(I haven't owned any of the Beige "IDE Macs" but I can testify that weirdness with Apple's IDE implementations continued into the early Return of the Jobsi era. Both my iMac Rev. B and my Blue and White were really picky about hard disks, *especially* when you threw OS X into the mix. Some drives wouldn't work at all, others might work in OS 9 and would let you go through the OS X installer but show a big grey Ghostbusters-"NO" symbol on the screen when you rebooted... The same goes with RAM compatibility with those machines.)

Mildly-amusing anecdote: Back around 2004 or so we had a guy in our hardware lab at work who was testing software RAID setups on cheap Pentium 4 Dell servers which were examples of the first SATA-equipped generation. One day I noticed he was using PATA hard drives with SATA-host-to-PATA-drive adapters (the opposite of what you're doing) in some machines so I asked him why, and he said the adapters were a reliable way of generating SMART errors for the RAID driver to detect. Presumably these adapters have gotten better since then. Or maybe not.

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11 hours ago, Gorgonops said:

It might just take the right magic combination of an adapter that handles all the fallback modes correctly combined with an SSD that's willing to communicate with a partner asking it to do weird things. Oh, who knows, it probably just depends on how Jupiter aligns with Mars when you plug it all together because Apple's implementations of some things are just plain idiosyncratic.

 

(I haven't owned any of the Beige "IDE Macs" but I can testify that weirdness with Apple's IDE implementations continued into the early Return of the Jobsi era. Both my iMac Rev. B and my Blue and White were really picky about hard disks, *especially* when you threw OS X into the mix. Some drives wouldn't work at all, others might work in OS 9 and would let you go through the OS X installer but show a big grey Ghostbusters-"NO" symbol on the screen when you rebooted... The same goes with RAM compatibility with those machines.)

Mildly-amusing anecdote: Back around 2004 or so we had a guy in our hardware lab at work who was testing software RAID setups on cheap Pentium 4 Dell servers which were examples of the first SATA-equipped generation. One day I noticed he was using PATA hard drives with SATA-host-to-PATA-drive adapters (the opposite of what you're doing) in some machines so I asked him why, and he said the adapters were a reliable way of generating SMART errors for the RAID driver to detect. Presumably these adapters have gotten better since then. Or maybe not.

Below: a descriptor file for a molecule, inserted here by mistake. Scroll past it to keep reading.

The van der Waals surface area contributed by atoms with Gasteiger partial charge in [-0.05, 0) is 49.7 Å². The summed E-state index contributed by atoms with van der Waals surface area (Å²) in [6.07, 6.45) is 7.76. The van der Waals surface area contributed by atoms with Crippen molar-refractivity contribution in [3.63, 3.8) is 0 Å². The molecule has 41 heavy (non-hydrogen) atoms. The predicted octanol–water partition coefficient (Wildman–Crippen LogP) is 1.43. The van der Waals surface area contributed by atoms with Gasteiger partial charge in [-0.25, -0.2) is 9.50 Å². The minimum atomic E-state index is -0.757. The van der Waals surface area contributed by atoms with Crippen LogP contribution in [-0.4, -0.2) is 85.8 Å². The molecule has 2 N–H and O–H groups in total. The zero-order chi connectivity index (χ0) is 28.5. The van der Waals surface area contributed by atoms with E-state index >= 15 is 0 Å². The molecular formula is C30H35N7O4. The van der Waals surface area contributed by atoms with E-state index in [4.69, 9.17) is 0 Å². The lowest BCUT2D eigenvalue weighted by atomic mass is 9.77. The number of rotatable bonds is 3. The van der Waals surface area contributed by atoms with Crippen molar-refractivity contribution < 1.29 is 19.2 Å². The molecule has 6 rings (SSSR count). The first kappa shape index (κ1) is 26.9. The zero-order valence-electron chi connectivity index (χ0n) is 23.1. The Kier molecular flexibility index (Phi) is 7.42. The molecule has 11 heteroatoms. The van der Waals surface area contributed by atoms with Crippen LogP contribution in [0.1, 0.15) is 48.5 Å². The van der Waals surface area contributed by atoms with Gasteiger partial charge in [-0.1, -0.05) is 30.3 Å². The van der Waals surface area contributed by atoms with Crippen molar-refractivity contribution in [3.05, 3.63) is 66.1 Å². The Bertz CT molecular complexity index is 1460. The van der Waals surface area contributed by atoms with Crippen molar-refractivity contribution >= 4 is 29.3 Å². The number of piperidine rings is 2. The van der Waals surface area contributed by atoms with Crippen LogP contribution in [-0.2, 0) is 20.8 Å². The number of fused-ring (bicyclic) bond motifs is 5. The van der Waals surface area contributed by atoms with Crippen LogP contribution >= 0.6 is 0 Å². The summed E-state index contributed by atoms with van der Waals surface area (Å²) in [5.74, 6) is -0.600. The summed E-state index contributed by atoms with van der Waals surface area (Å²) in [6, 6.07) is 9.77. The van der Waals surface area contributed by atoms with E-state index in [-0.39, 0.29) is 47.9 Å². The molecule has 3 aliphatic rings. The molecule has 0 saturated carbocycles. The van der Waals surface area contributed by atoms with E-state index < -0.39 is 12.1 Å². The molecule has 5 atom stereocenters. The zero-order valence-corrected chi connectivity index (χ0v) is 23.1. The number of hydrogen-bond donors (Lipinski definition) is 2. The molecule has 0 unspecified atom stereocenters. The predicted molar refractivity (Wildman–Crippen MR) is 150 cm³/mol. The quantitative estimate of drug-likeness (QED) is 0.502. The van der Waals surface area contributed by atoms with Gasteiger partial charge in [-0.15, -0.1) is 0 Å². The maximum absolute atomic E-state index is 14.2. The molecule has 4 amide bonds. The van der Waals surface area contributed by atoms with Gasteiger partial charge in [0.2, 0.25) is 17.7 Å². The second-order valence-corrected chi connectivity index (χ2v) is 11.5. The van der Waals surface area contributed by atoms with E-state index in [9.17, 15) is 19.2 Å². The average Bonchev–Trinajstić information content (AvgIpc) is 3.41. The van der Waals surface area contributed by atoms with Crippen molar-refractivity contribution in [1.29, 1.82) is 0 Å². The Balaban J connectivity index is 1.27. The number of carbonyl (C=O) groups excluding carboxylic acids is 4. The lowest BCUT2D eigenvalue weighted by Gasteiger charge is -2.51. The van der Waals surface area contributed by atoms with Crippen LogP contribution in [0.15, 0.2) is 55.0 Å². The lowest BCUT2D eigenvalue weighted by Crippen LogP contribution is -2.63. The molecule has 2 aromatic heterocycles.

I think for my next vintage Mac I will consult the Tarot first then haha, but that business about the guy testing software RAID speaks volumes - makes me think yea, not much has changed either! You'd think that in the digital world of 1s and 0s there would be less to go wrong, not more (well, in my layman's perspective anyway). I purposefully try to keep myself in the grey area of not wanting to know too much, that way I'll have less to be anxious about. Ign0rance is bl1ss and all that! ;)

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16 hours ago, Gorgonops said:

One day I noticed he was using PATA hard drives with SATA-host-to-PATA-drive adapters (the opposite of what you're doing) in some machines so I asked him why, and he said the adapters were a reliable way of generating SMART errors for the RAID driver to detect. Presumably these adapters have gotten better since then. Or maybe not.

I remember you relating that  story when I was setting up my SATA only ATOM board to run off a PATA drive. Don't remember you mentioning exactly what errors he was looking to generate. What's a SMART error? Seems to me like an ATA interface polling a much faster drive should be less problematic. Funneling info the other way ought to be a lot less demanding, no?

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What brand of SSD are you using, Bubheart'sDaddy73? I've used Samsung and Patriot SSDs connected to SATA-IDE adapters connected to a Quadra 630, to SCSI-IDE adapters, then to an Amiga 1200, to a Quadra 605, and to a VAXstation 4000/60. Never a problem.

 

You are using Drive Setup, correct? You mention Disk Utility, but that's an OS X thing, not a Mac OS 8 or 9 thing. Some programs aren't meant to see certain drives. Apple HD SC, for instance, only sees drives on SCSI busses. Perhaps you can try another disk program (third party), perhaps.